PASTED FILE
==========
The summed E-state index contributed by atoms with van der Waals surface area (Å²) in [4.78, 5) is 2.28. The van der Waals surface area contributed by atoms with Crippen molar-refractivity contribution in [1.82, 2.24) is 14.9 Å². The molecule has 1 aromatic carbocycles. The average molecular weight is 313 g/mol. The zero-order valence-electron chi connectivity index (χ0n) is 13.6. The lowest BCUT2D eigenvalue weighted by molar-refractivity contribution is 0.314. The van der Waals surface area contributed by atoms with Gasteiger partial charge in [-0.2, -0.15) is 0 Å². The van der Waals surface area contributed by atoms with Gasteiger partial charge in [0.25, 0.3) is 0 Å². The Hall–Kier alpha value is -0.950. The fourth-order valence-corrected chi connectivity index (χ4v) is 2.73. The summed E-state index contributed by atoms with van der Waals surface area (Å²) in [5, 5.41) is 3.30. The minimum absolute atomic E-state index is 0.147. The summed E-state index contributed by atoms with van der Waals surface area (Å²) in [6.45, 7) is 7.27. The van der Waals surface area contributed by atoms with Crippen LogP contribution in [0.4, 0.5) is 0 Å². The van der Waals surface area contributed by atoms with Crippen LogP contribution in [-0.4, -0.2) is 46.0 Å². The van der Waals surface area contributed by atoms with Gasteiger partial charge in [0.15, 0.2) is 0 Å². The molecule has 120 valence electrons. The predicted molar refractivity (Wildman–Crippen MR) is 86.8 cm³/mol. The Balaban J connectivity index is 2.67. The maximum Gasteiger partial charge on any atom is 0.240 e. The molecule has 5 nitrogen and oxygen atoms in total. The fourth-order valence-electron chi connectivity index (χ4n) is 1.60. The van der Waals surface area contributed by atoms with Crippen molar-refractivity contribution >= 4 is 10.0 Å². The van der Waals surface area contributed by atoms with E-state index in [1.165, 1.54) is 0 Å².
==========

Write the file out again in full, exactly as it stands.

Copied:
The summed E-state index contributed by atoms with van der Waals surface area (Å²) in [4.78, 5) is 2.28. The van der Waals surface area contributed by atoms with Crippen molar-refractivity contribution in [1.82, 2.24) is 14.9 Å². The molecule has 1 aromatic carbocycles. The average molecular weight is 313 g/mol. The zero-order valence-electron chi connectivity index (χ0n) is 13.6. The lowest BCUT2D eigenvalue weighted by molar-refractivity contribution is 0.314. The van der Waals surface area contributed by atoms with Gasteiger partial charge in [-0.2, -0.15) is 0 Å². The van der Waals surface area contributed by atoms with Gasteiger partial charge in [0.25, 0.3) is 0 Å². The Hall–Kier alpha value is -0.950. The fourth-order valence-corrected chi connectivity index (χ4v) is 2.73. The summed E-state index contributed by atoms with van der Waals surface area (Å²) in [5, 5.41) is 3.30. The minimum absolute atomic E-state index is 0.147. The summed E-state index contributed by atoms with van der Waals surface area (Å²) in [6.45, 7) is 7.27. The van der Waals surface area contributed by atoms with Crippen LogP contribution in [0.4, 0.5) is 0 Å². The van der Waals surface area contributed by atoms with Crippen LogP contribution in [-0.4, -0.2) is 46.0 Å². The van der Waals surface area contributed by atoms with Gasteiger partial charge in [0.15, 0.2) is 0 Å². The molecule has 120 valence electrons. The predicted molar refractivity (Wildman–Crippen MR) is 86.8 cm³/mol. The Balaban J connectivity index is 2.67. The maximum Gasteiger partial charge on any atom is 0.240 e. The molecule has 5 nitrogen and oxygen atoms in total. The fourth-order valence-electron chi connectivity index (χ4n) is 1.60. The van der Waals surface area contributed by atoms with Crippen molar-refractivity contribution >= 4 is 10.0 Å². The van der Waals surface area contributed by atoms with E-state index in [1.165, 1.54) is 0 Å².